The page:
There are also arguably actually some negatives in there for Provodnikov. Considering his reputation as a power puncher and considering how many times he hurt Bradley, is one knockdown very late in the bout (and one that could have been called early) really the return we’d hope for? Despite wobbling Bradley multiple times, despite catching him clean with overhand rights and left hooks multiple times, despite Bradley opting to stand straight up, abandon head-movement and brawl, Provodnikov could only knock him down once and couldn’t finish him. It’s impressive he managed to hurt Bradley… it’s less impressive he couldn’t really do anything when he did. Likewise, as well as Provodnikov performed in that bout, it’s worth noting how often and how cleanly he was hit. Bradley’s no-one’s idea of a power puncher and was often hurt himself during exchanges but he still wobbled Provodnikov a couple of times.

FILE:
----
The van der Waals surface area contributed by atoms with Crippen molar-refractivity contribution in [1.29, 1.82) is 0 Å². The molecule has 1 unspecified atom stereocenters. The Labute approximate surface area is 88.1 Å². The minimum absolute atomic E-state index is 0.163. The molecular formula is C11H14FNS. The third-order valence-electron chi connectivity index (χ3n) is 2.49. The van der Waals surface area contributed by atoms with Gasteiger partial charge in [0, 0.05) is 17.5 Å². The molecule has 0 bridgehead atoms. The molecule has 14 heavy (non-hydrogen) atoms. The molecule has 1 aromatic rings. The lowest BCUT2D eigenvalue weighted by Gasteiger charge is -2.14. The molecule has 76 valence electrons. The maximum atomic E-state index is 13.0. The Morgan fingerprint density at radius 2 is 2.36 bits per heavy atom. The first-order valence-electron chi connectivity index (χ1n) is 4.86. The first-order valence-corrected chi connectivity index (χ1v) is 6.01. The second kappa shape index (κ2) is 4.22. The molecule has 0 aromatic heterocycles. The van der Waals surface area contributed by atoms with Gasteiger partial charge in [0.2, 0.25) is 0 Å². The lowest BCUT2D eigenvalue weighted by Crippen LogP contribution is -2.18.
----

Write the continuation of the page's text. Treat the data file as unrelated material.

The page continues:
I’m aware everything I said above comes out as me being very negative about Provodnikov and that’s not my intention. He’s clearly a good, dangerous boxer and he’s not quite as crude as some people like to suggest. He’s got an excellent overhand right which he can (and does) throw from multiple positions, be it on the outside, on the inside during exchanges or as a counter-shot when opponents do come forward. It’s heavy, fast, fairly accurate and opponents don’t see it coming. Likewise his left hook is both powerful and sneaky. Defensively Provodnikov can have good head and upper body movement as he applies pressure although it’s clear he has to think about doing it, he has a bad habit of “resetting” while still in exchanges and it tends to disappear entirely when he’s being aggressive. Likewise he’s shown a solid chin and despite what I’ve said above about the Bradley fight has generally shown himself to be a competent finisher (although it is perhaps worth looking back to the David Torres bout… Provodnikov drops him with about a minute to go in the first round and then has 30+ seconds of complete freedom as Torres just covers up in the corner without hurting or dropping him again). He clearly hits hard with both a decent level of one-shot power and the ability to wear people down with sustained offence.